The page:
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J Biol Chem. 1988 Dec 5;263(34):18205-12.

Complement proteins C5b-9 cause release of membrane vesicles from the platelet surface that are enriched in the membrane receptor for coagulation factor Va and express prothrombinase activity.

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Cardiovascular Biology Research Program, Oklahoma Medical Research Foundation, Oklahoma City 73104.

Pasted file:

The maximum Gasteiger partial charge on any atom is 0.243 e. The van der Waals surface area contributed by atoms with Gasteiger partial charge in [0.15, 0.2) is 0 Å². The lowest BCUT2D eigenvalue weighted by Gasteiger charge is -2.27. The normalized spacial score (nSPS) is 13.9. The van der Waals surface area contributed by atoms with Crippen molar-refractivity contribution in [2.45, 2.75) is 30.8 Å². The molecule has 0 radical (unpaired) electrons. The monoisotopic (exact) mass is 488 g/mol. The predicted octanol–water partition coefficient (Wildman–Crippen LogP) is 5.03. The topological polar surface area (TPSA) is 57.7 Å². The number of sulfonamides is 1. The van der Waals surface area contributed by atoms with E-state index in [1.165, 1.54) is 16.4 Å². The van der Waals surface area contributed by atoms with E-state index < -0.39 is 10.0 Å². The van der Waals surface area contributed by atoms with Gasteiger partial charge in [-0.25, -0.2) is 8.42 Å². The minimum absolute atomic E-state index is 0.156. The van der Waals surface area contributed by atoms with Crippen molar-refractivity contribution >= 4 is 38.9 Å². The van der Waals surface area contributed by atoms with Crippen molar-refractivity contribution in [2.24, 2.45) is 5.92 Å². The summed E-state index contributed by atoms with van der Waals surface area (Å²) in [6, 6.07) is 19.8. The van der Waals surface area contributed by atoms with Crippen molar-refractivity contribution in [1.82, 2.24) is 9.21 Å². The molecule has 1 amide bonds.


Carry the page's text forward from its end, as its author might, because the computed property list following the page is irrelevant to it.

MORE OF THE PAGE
We have investigated the composition and function of membrane microparticles released from platelets exposed to the C5b-9 proteins of the complement system. Gel-filtered human platelets were incubated with sub-lytic amounts of the purified C5b-9 proteins and the distribution of surface antigens was analyzed using monoclonal antibodies and flow cytometry. C5b-9 assembly caused secretory fusion of the alpha-granule membrane with the plasma membrane and the release of membrane vesicles (approximately 0.1-micron diameter) that contained the plasma membrane glycoproteins (GP) GP Ib and GP IIb-IIIa as well as the alpha-granule membrane protein GMP-140. These microparticles were highly enriched in the C9 neoantigen of the C5b-9 complex. The apparent surface density of C5b-9 on the microparticles was approximately 10(3)-fold higher than on the platelet itself, suggesting that the vesicles were selectively shed from the plasma membrane at the site of C5b-9 insertion. C5b-9 induced the expression of an activation-dependent epitope (recognized by monoclonal antibody, PAC1) in GP IIb-IIIa on the platelet surface but not in GP IIb-IIIa on the microparticles. The surface of the microparticles was also highly enriched in alpha-granule-derived coagulation factor V (or Va), accounting for nearly half of all the membrane-bound factor V detected. The number of potential membrane binding sites for factor Va was probed by adding saturating concentrations of factor Va light chain. Under these conditions, the density of factor Va binding sites on the microparticle surface exceeded that on the C5b-9-treated platelet by three to four orders of magnitude. Moreover, the microparticles provided most of the membrane surface for conversion of prothrombin to thrombin by VaXa. These studies demonstrate that the microparticles shed by C5b-9-treated platelets (and not the platelets themselves) provide the principal binding sites for coagulation factor Va and the principal catalytic surface for the prothrombinase complex. Platelet-derived microparticles formed during complement activation in vivo could provide a membrane surface that facilitates the assembly and dissemination of procoagulant enzyme complexes.

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